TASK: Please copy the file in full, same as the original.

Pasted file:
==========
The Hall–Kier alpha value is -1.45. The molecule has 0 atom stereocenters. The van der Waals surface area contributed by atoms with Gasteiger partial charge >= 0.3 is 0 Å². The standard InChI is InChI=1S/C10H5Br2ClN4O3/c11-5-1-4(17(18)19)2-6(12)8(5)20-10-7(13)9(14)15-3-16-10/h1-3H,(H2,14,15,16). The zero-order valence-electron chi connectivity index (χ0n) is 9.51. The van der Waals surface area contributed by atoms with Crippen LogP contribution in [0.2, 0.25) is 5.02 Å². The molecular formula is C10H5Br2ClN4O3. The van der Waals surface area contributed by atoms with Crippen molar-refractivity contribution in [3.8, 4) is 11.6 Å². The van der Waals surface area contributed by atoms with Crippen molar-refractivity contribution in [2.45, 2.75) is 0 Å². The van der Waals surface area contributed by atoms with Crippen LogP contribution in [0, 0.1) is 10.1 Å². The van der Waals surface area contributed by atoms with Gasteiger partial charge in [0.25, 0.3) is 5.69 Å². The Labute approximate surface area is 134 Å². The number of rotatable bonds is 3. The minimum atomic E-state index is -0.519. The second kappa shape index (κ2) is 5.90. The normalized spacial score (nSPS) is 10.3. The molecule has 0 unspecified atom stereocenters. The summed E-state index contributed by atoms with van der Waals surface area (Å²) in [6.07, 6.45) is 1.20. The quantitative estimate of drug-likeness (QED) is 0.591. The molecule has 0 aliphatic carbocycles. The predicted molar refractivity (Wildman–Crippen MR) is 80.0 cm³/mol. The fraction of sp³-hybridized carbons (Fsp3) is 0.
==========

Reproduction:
The Hall–Kier alpha value is -1.45. The molecule has 0 atom stereocenters. The van der Waals surface area contributed by atoms with Gasteiger partial charge >= 0.3 is 0 Å². The standard InChI is InChI=1S/C10H5Br2ClN4O3/c11-5-1-4(17(18)19)2-6(12)8(5)20-10-7(13)9(14)15-3-16-10/h1-3H,(H2,14,15,16). The zero-order valence-electron chi connectivity index (χ0n) is 9.51. The van der Waals surface area contributed by atoms with Crippen LogP contribution in [0.2, 0.25) is 5.02 Å². The molecular formula is C10H5Br2ClN4O3. The van der Waals surface area contributed by atoms with Crippen molar-refractivity contribution in [3.8, 4) is 11.6 Å². The van der Waals surface area contributed by atoms with Crippen molar-refractivity contribution in [2.45, 2.75) is 0 Å². The van der Waals surface area contributed by atoms with Crippen LogP contribution in [0, 0.1) is 10.1 Å². The van der Waals surface area contributed by atoms with Gasteiger partial charge in [0.25, 0.3) is 5.69 Å². The Labute approximate surface area is 134 Å². The number of rotatable bonds is 3. The minimum atomic E-state index is -0.519. The second kappa shape index (κ2) is 5.90. The normalized spacial score (nSPS) is 10.3. The molecule has 0 unspecified atom stereocenters. The summed E-state index contributed by atoms with van der Waals surface area (Å²) in [6.07, 6.45) is 1.20. The quantitative estimate of drug-likeness (QED) is 0.591. The molecule has 0 aliphatic carbocycles. The predicted molar refractivity (Wildman–Crippen MR) is 80.0 cm³/mol. The fraction of sp³-hybridized carbons (Fsp3) is 0.